The cashout function at bookies. Everyone knows them and will definitely find themselves in this blog.
Once to explain the cashout:
What is a cashout?
A cashout is selling the betting slip to the betting provider ahead of time at a certain price suggested by the betting provider. So, at any time during a match or in the course of a combination bet, you can turn your ticket into money for the bookmaker’s current offer.
But when is the right time to choose the cashout? Is there a right time or is it better to let the bill run?
Many tipsters have probably been faced with the decision at one time or another and may have made the wrong choice.
We will try to explain you in the course of the blog when the cashout would be useful to use.
But first of all, we will describe situations that have certainly happened to you before.
Examples of cashout or run the bill
We once bet on a Paris St. Germain match. Our tip was that PSG will win and score at least 2 goals in the match. In the 45th minute PSG scores 1:0 on a penalty kick and everything seemed to go according to plan.
The cashout was already lucrative, however, the bookies offer at an early stage max. 40% of the possible profit.
So all we needed was a goal and PSG to win.
In the second half everything was different. Paris got a red card in the 70th minute. The cashout was gone. Many in this situation are probably annoyed not to have drawn the early cashout at halftime.
The result was the 1:1 from opponent and the lost bet.
What would have been the right decision here?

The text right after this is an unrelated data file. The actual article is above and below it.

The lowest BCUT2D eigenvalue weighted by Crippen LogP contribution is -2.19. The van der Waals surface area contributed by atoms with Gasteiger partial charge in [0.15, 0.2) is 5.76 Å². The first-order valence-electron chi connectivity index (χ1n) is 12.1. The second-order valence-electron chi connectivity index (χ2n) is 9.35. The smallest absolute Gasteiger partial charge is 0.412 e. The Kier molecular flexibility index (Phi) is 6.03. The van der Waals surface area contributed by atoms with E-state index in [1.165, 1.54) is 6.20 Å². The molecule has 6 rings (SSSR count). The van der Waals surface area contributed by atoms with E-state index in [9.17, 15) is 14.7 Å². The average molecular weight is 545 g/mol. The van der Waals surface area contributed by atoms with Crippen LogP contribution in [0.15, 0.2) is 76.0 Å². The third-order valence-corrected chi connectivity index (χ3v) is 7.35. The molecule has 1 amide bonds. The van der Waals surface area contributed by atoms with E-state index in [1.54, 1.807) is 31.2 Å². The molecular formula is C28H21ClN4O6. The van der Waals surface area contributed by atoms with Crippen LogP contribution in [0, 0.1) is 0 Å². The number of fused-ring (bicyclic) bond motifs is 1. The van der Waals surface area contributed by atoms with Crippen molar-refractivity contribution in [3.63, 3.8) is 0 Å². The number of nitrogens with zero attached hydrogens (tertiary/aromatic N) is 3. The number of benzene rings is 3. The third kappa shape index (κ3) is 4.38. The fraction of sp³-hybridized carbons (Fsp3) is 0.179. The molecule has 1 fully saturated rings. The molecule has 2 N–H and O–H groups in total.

In the end, you always have to weigh up how high the increase from the stake is. If the cashout is perhaps 3 times your bet, a cashout would make sense. After all, you would have tripled your bet.
Watch the game and decide LIVE.
Another example shows that it can make sense to pull a cashout. We have put together a combination of 5 games. 3 out of 5 games were already won. The other two games were still going on. West Ham and Juventus were the two open games. At West Ham we needed West Ham 2-0 and at Juventus we were 4 corners short in the second half. West Ham scored the 2:0 in the 85th minute and won. In parallel Juventus scored 3 corners in a row. The cashout skyrocketed to 95% of the winnings. We didn’t hesitate and pulled the cashout in this case.
In the end, it was the right decision, because we would have been 1 corner short with Juventus Torino.
Better to let run
Especially with the tips for the outcome, the cashout could be useful in the last minutes of the game. Your team leads 1:0, but the opponent presses for the equalizer. The match is in the 90th minute and there are 5 minutes of injury time. The cashout is usually already at 80%. In this case, a cashout would make sense, because often there is still a goal in injury time.
If you look at the cashout from a purely mathematical point of view and calculate the “loss” of the winnings, then a cashout is rather not advisable. However, there are so many unpredictable things in the sports world, so cashout can be a good feature there.
Especially in fast-moving sports such as tennis, ice hockey or darts.
It’s best to always look at your bet, what you’re potentially being offered, and how your tipped games are performing.
The cashout can sometimes be useful just to avoid the 1 missing goal or corner.
But never sell before the last game, when it hasn’t started yet or when you are only one goal short in the last game and the cashout is below 20%, just to save your bet. In the end, you are annoyed when the missing goal is scored in injury time.